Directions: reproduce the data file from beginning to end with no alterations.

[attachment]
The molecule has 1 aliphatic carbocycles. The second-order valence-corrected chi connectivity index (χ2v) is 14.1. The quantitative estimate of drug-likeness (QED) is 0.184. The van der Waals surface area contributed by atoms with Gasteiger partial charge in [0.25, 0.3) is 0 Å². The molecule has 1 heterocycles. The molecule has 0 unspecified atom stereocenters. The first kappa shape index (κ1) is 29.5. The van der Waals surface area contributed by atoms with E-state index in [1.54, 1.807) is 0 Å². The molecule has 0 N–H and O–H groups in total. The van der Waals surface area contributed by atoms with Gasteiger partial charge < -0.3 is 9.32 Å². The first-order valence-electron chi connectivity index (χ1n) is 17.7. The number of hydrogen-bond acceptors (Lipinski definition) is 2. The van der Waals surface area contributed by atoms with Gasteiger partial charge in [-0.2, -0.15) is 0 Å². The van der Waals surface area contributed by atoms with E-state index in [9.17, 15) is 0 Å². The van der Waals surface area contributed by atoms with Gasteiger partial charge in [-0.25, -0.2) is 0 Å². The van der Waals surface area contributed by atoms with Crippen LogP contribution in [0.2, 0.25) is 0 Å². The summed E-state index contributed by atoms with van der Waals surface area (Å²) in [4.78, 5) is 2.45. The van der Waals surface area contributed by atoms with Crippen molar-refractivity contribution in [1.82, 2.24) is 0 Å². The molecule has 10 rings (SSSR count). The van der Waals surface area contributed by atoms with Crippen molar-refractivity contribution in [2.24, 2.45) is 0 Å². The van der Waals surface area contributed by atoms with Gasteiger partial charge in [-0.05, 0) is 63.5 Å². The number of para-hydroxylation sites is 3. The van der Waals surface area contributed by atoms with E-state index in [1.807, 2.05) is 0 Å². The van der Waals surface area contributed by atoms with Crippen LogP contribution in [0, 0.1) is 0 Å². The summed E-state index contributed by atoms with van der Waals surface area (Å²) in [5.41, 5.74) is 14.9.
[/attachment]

The molecule has 1 aliphatic carbocycles. The second-order valence-corrected chi connectivity index (χ2v) is 14.1. The quantitative estimate of drug-likeness (QED) is 0.184. The van der Waals surface area contributed by atoms with Gasteiger partial charge in [0.25, 0.3) is 0 Å². The molecule has 1 heterocycles. The molecule has 0 unspecified atom stereocenters. The first kappa shape index (κ1) is 29.5. The van der Waals surface area contributed by atoms with E-state index in [1.54, 1.807) is 0 Å². The molecule has 0 N–H and O–H groups in total. The van der Waals surface area contributed by atoms with Gasteiger partial charge < -0.3 is 9.32 Å². The first-order valence-electron chi connectivity index (χ1n) is 17.7. The number of hydrogen-bond acceptors (Lipinski definition) is 2. The van der Waals surface area contributed by atoms with Gasteiger partial charge in [-0.2, -0.15) is 0 Å². The van der Waals surface area contributed by atoms with E-state index in [9.17, 15) is 0 Å². The van der Waals surface area contributed by atoms with Gasteiger partial charge in [-0.25, -0.2) is 0 Å². The van der Waals surface area contributed by atoms with Crippen LogP contribution in [0.2, 0.25) is 0 Å². The summed E-state index contributed by atoms with van der Waals surface area (Å²) in [4.78, 5) is 2.45. The van der Waals surface area contributed by atoms with Crippen molar-refractivity contribution in [1.82, 2.24) is 0 Å². The molecule has 10 rings (SSSR count). The van der Waals surface area contributed by atoms with Crippen molar-refractivity contribution in [2.24, 2.45) is 0 Å². The van der Waals surface area contributed by atoms with Gasteiger partial charge in [-0.05, 0) is 63.5 Å². The number of para-hydroxylation sites is 3. The van der Waals surface area contributed by atoms with E-state index in [1.807, 2.05) is 0 Å². The van der Waals surface area contributed by atoms with Crippen LogP contribution in [0, 0.1) is 0 Å². The summed E-state index contributed by atoms with van der Waals surface area (Å²) in [5.41, 5.74) is 14.9.